I answered 'very much so', because initially after she disengaged, I kept trying to reconcile being hung up on her 'love/perfect/belong together' language, convinced that under her disassociation she loved me as i loved her, and that it was only a matter of time until she 'woke up'.

That is clearly and painfully not the case, especially as time goes on. From what I've gathered, she's recycling the ex she would talk s*** about use to put me on the pedestal.
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« Reply #4 on: April 23, 2018, 06:32:38 AM »

I truly believe my uBPD wife was hurting. Whenever we had a minor disagreement on something, she kept attacking me until it was a full blown, ugly argument. In impulsive behavior she rushed right out and filed for divorce. When her cooler head prevailed, she eventually dropped the divorce petition. She has done this to me 6 times, dropping the previous 5. If she didn't hurt and felt bad, why did she drop the divorce petitions?
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« Reply #5 on: April 23, 2018, 08:09:23 AM »

I initially thought so, but it is clear now that I’m nothing to her. She’s unable to show even the tiniest amount of respect. It kind of feels like she views me as sub-human at times. I’m beginning to depersonalize this little by little as I find my own closure. I have sent her apologies that I felt were due to her without blaming her for anything or asking for anything in return. Total silence, but I expected that. I think that my initial belief on how she was feeling was just denial, really. It hurts, but things are moving forward.
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« Reply #6 on: April 23, 2018, 06:50:50 PM »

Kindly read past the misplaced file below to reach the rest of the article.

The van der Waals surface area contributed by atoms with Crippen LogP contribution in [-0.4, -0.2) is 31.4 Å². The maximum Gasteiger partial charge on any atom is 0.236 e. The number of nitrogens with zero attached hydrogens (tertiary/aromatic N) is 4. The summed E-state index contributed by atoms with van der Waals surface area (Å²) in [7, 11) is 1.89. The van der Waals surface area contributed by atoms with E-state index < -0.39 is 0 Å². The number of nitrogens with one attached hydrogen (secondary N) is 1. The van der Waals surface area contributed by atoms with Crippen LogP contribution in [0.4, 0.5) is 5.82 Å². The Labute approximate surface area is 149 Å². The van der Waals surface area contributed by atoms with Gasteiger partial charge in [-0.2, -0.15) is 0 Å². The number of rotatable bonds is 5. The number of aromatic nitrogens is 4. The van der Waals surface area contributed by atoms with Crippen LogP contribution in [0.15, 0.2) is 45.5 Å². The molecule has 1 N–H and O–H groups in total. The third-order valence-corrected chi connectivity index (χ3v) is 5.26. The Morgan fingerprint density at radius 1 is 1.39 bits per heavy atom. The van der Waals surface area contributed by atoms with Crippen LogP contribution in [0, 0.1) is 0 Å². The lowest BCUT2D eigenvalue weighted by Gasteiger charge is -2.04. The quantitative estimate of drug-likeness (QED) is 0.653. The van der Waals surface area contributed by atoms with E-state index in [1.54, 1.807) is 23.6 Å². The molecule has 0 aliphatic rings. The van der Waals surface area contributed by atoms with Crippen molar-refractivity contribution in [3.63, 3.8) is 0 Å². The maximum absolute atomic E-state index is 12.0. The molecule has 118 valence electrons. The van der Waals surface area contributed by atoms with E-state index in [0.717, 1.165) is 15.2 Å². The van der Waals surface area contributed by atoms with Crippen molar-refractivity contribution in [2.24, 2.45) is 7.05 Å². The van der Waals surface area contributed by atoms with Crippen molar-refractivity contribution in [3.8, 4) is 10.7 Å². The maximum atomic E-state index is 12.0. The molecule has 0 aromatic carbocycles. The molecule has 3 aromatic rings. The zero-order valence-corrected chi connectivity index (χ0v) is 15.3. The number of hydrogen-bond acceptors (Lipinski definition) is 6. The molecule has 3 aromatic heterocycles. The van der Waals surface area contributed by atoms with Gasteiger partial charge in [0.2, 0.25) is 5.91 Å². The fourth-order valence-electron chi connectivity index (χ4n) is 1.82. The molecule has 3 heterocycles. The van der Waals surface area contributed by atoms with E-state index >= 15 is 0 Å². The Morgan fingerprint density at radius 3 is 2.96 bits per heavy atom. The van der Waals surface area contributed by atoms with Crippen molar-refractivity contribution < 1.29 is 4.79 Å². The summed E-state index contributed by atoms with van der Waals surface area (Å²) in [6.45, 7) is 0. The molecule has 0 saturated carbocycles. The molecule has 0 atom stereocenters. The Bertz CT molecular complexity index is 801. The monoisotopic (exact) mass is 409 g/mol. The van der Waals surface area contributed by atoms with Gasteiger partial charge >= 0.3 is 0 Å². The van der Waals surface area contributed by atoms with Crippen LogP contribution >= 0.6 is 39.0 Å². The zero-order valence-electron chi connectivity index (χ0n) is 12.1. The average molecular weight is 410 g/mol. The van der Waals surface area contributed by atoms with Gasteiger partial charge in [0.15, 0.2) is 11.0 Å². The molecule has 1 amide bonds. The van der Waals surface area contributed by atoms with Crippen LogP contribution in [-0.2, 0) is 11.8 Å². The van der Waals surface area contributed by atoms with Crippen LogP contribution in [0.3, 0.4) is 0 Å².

I initially thought so, but it is clear now that I’m nothing to her. She’s unable to show even the tiniest amount of respect. It kind of feels like she views me as sub-human at times. I’m beginning to depersonalize this little by little as I find my own closure. I have sent her apologies that I felt were due to her without blaming her for anything or asking for anything in return. Total silence, but I expected that. I think that my initial belief on how she was feeling was just denial, really. It hurts, but things are moving forward.

I could have written this myself. Exactly the same deal with me. 
After the relationship was over it became clear within a matter of a fortnight that she was not feeling anything like how I felt. So I voted in the "not likely" camp.
During the relationship, before the split is a different story, I assumed that since we were both having so much fun that she was falling for me the same I was falling for her.  We were so intense, messaging all day, talking on the phone for an hour or 2 in the evenings, so much laughter. Maybe part of her did feel the way I did, but as everyone says "object constancy" is lacking in pwBPD, so none of the good times count for anything if you do anything that displeases them.  I think if you  feel you have a lot in common in terms of interests, and outlook on life it's even easier to presume they are experiencing emotions and feelings the same way you are.